The failure to have a proper license as a contractor where a license is required may have adverse consequences to the party performing the work. Where doing work without a license is a crime, e.g. §§ 489.127 and 489.531, Fla. Stats. (contracting), § 481.223, Fla. Stat. (architecture), and § 471.031, Fla. Stat. (engineering), the person performing the unlicensed work has no enforceable contract and no right to recover pursuant to quantum meruit.

Additionally, in any action against an unlicensed contractor for injuries sustained from the unlicensed contractor’s negligence, malfeasance or misfeasance, the consumer shall be entitled to three times the actual compensatory damages in addition to costs and attorney fees. § 768.0425(2) Fla. Stat.

The Common Law Doctrine of In Pari Delicto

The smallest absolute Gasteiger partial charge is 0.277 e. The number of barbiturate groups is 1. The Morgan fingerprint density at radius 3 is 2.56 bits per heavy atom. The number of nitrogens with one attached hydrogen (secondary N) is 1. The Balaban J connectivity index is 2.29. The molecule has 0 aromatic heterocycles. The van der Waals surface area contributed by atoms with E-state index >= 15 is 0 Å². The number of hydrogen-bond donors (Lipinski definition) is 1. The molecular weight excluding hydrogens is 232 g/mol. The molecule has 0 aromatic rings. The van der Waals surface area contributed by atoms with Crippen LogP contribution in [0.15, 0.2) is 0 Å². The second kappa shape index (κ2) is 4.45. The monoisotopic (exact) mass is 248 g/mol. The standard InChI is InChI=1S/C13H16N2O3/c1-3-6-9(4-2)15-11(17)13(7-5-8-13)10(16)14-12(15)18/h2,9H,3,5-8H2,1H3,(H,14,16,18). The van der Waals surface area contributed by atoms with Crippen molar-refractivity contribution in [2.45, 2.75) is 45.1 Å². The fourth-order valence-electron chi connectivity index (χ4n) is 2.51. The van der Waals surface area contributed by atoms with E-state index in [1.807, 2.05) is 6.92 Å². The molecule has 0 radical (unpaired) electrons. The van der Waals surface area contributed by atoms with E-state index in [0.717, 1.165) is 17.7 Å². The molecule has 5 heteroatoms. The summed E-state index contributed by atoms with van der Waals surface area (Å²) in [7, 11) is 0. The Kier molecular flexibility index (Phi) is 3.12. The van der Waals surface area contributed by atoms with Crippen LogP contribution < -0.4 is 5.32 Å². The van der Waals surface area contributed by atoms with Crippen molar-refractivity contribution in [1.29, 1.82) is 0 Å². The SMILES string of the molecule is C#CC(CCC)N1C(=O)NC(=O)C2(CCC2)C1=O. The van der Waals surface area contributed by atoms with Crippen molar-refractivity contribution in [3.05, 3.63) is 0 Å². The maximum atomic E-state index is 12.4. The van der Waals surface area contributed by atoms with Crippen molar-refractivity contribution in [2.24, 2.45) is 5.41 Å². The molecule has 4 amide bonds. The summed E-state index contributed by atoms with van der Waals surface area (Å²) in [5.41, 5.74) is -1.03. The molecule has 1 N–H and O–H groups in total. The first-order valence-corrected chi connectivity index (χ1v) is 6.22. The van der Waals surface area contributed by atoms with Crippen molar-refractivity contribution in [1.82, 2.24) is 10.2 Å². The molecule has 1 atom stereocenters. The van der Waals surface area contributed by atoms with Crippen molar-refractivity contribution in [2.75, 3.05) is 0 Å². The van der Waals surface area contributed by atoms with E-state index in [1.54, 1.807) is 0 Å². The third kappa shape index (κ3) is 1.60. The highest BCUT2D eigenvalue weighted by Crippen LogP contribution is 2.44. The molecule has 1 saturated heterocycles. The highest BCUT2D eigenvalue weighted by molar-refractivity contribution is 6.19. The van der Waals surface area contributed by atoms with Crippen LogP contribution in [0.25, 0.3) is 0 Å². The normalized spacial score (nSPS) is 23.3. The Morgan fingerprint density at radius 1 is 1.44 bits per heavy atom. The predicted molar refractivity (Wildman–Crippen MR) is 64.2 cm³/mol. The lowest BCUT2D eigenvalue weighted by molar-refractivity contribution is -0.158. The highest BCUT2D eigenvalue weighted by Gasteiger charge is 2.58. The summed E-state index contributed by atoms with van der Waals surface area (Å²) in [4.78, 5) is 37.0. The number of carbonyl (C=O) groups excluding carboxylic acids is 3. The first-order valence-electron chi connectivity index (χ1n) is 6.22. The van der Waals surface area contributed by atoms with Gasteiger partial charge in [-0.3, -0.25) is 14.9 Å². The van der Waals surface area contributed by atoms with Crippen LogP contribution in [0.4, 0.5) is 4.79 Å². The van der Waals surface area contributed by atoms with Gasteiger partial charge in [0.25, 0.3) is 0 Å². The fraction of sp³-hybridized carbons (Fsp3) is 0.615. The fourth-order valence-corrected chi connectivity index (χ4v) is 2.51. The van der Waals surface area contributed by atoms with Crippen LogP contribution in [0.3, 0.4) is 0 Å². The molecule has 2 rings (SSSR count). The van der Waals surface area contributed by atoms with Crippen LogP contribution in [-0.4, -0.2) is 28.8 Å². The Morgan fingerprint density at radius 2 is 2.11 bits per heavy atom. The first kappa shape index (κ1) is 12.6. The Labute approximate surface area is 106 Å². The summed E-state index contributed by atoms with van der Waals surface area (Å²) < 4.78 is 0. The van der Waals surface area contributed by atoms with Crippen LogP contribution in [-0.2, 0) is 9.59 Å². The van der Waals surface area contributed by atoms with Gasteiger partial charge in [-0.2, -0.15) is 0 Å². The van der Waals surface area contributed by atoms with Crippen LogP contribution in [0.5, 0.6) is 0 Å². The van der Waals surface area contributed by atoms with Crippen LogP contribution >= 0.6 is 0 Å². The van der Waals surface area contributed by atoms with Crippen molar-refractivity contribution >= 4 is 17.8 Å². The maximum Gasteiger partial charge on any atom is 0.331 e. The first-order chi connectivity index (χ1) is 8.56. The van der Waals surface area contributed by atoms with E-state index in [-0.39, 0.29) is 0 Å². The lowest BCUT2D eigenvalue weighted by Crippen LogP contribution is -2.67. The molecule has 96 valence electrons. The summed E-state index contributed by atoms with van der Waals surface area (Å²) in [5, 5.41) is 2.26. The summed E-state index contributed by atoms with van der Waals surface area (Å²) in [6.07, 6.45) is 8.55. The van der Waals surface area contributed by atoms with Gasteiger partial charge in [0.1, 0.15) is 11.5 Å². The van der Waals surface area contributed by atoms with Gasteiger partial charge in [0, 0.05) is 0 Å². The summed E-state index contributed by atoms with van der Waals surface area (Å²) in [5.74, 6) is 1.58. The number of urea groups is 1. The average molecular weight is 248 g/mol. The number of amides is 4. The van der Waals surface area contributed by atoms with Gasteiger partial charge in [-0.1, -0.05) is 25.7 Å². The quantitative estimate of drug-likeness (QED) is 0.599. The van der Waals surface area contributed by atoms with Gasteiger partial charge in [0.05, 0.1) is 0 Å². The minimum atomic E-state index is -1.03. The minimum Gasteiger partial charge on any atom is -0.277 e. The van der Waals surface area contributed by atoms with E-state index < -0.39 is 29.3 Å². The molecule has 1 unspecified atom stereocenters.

The common law defense of in pari delicto refers to “[t]he principle that a plaintiff who has participated in wrongdoing may not recover damages resulting from the wrongdoing.” Black’s Law Dictionary 806 (8th ed. 2004). This principle is based on the relative circumstances of the parties at the time of the execution or performance of the contract and generally may be raised in an action at law or in equity. O’Halloran v. PricewaterhouseCoopers LLP, 969 So.2d 1039, 1044 (Fla. 2d DCA 2007) (“The defense of in pari delicto ‘is both an affirmative defense and an equitable defense’… [that] prohibits plaintiffs from recovering damages resulting from their own wrongdoing.” (quoting Nisselson v. Lernout, 469 F.3d 143, 151 (1st Cir.2006)); see also 22 Fla. Jur.2d Equity § 76 (2005).